I had a great discussion last week with Dana Theus of InPower Coaching on leading with curiosity. I think of it in two ways: how to be leaders who are curious, and having curiosity be our first move, regardless of where we stand in the hierarchy.
I offered three Simple Rules — my “Lynnisms” — things I say to myself to keep me curious when it might not be my first inclination:
- “If you change your point of view, you will see something new.” My dad gets credit for this one. It was his favorite line in the heat of an Easter egg hunt, but he’d use it elsewhere, a gentle reminder to bust loose from the constraints of our usual perspective. Sometimes I’ll do this literally: I’ll get up from my desk, walk across the room, and consider a matter from that different angle. Works every time.
- “Assume you don’t know what you don’t know.” Donald Rumsfeld took a lot of grief for his comments about known knowns and unknown unknowns but I think he was on to something. I remind myself I don’t know what I don’t know — and someone else likely does. We can’t know what we don’t know … unless we ask.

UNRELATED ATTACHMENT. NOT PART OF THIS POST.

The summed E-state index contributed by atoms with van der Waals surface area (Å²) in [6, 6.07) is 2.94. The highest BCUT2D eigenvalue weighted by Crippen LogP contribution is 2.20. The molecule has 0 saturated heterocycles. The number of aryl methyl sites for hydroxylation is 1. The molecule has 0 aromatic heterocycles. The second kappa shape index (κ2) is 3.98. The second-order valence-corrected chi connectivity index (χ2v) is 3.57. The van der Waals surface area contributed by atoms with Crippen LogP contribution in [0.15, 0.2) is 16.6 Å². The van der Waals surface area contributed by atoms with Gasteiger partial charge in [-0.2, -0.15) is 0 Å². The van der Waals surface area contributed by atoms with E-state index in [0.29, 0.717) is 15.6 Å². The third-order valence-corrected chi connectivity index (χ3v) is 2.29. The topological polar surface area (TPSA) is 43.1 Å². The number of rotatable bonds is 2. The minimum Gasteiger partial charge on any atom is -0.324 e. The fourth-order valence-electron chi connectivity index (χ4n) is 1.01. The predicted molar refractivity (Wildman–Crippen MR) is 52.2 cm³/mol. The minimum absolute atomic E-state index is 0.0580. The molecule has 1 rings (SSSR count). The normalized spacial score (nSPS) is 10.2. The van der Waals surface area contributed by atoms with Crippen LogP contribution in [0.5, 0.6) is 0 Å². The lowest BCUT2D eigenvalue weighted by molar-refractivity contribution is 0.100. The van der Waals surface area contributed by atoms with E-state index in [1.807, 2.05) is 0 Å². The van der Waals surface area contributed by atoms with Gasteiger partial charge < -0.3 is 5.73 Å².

- “Seek first to understand and then to be understood.” Stephen Covey coined this long before I made it my own. It is my note-to-self to be curious in the face of discord. It’s awfully hard to be quite so self-righteous if we’ve taken time to consider the others’ perspective.
Catch the full interview here. [30 minutes]